One of the more interesting things to come from this is newer juror tactics used in court cases to play more heavily on the emotions surrounding safety and survival, often referred to as “Reptile Theory.” Humans tend to side with things we find that help us with our own survival. Employing empathic devices, a lawyer can leverage Reptile Theory to put the jurors in the shoes of someone else. By doing this, defendant payouts have increased because jurors see themselves as the plaintiff. This has led to a desensitization to massive awards due to the media playing these up. Social pressure comes from this, thus social inflation creeps in.
This graphic from iii.org shows the impact social inflation is having on the industry.
What is Driving Social Inflation?
An investor providing money to attorneys or clients in return for a financial stake in the outcome of a legal case or arbitration is known as third-party litigation funding (TPLF). This kind of funding is usually described as a non-recourse loan because it does not have to be repaid if a case is lost or dismissed. Non-recourse loans are also known as legal funding, third-party litigation funding, and alternative litigation funding (ALF). This fast-growing multibillion-dollar industry, valued at $17 billion and predicted to reach $30 billion by 2028, is increasing and is adding to the social inflationary environment we live in today. It’s essentially gambling on court cases, and it’s legal.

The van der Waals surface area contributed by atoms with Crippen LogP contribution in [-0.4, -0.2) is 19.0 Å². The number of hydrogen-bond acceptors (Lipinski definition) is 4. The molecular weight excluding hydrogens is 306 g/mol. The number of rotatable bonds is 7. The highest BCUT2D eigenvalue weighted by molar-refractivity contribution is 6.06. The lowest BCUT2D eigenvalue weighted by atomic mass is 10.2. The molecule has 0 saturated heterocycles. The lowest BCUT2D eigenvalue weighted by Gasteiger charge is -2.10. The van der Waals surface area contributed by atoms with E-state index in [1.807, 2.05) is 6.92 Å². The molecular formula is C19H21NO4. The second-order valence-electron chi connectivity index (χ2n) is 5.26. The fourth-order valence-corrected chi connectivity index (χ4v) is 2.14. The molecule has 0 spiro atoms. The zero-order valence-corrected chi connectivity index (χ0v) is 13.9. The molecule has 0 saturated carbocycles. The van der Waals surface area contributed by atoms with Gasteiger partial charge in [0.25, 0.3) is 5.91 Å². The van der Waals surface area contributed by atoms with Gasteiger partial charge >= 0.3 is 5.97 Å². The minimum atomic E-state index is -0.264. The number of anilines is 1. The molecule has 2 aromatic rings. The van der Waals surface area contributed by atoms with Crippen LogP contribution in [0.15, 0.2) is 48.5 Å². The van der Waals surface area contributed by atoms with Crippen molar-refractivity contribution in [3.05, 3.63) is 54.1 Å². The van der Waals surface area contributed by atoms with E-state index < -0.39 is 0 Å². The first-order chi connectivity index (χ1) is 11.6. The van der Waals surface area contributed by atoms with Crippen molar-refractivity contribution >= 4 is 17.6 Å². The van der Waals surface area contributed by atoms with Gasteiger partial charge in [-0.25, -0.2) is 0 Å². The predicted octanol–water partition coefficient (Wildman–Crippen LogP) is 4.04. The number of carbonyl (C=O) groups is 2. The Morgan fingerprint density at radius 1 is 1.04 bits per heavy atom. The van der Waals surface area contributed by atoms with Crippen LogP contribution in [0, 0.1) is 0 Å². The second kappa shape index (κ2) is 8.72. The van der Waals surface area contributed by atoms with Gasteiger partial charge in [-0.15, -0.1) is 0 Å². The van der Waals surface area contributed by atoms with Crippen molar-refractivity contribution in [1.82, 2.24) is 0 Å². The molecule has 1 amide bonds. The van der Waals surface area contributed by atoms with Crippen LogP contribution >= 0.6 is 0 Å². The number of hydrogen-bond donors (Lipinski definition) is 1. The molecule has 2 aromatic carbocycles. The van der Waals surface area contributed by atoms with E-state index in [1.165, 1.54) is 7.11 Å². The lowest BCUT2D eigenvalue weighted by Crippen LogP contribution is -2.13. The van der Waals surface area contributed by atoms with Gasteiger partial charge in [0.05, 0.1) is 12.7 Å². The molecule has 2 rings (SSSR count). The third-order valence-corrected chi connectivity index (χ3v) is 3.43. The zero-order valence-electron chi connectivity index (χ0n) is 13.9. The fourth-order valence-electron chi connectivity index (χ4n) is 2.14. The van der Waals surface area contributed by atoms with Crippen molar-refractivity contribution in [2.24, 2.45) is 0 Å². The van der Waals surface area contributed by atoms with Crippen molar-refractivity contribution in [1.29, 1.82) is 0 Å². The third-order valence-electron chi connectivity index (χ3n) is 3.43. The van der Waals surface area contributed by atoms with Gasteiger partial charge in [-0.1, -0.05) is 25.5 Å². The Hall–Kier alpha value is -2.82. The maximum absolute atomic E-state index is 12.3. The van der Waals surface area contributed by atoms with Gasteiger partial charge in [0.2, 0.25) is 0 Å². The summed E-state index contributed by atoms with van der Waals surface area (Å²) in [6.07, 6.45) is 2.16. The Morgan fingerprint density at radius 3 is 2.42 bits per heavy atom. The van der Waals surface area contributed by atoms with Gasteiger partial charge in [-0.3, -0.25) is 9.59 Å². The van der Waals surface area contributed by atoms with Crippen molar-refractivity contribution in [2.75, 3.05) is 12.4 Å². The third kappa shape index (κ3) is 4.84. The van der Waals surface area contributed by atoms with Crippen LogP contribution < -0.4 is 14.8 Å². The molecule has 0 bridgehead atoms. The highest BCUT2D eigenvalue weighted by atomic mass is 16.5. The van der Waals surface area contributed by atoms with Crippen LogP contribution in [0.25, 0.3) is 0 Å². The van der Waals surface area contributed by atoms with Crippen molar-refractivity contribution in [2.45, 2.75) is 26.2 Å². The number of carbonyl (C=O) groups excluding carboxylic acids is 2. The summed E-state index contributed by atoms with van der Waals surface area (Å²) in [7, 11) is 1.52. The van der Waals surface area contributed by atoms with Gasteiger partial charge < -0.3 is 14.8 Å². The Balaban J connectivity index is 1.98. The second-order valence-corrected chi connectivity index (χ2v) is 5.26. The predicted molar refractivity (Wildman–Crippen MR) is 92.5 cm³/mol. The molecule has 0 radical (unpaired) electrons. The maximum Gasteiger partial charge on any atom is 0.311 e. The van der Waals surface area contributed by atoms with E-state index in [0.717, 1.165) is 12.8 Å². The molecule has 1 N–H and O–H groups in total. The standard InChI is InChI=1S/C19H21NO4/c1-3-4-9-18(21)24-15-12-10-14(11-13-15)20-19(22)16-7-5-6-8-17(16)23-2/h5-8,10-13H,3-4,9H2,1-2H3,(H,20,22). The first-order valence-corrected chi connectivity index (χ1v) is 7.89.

According to research, TPLF can cause social inflation by allowing for longer litigation, making insurance coverage more expensive. There are several other aspects of TLPF that may cause problems. The hedge funds behind many of these TPLF efforts operate without disclosures and safeguards and can keep the litigation going in hopes of their side winning.
So What Can be Done?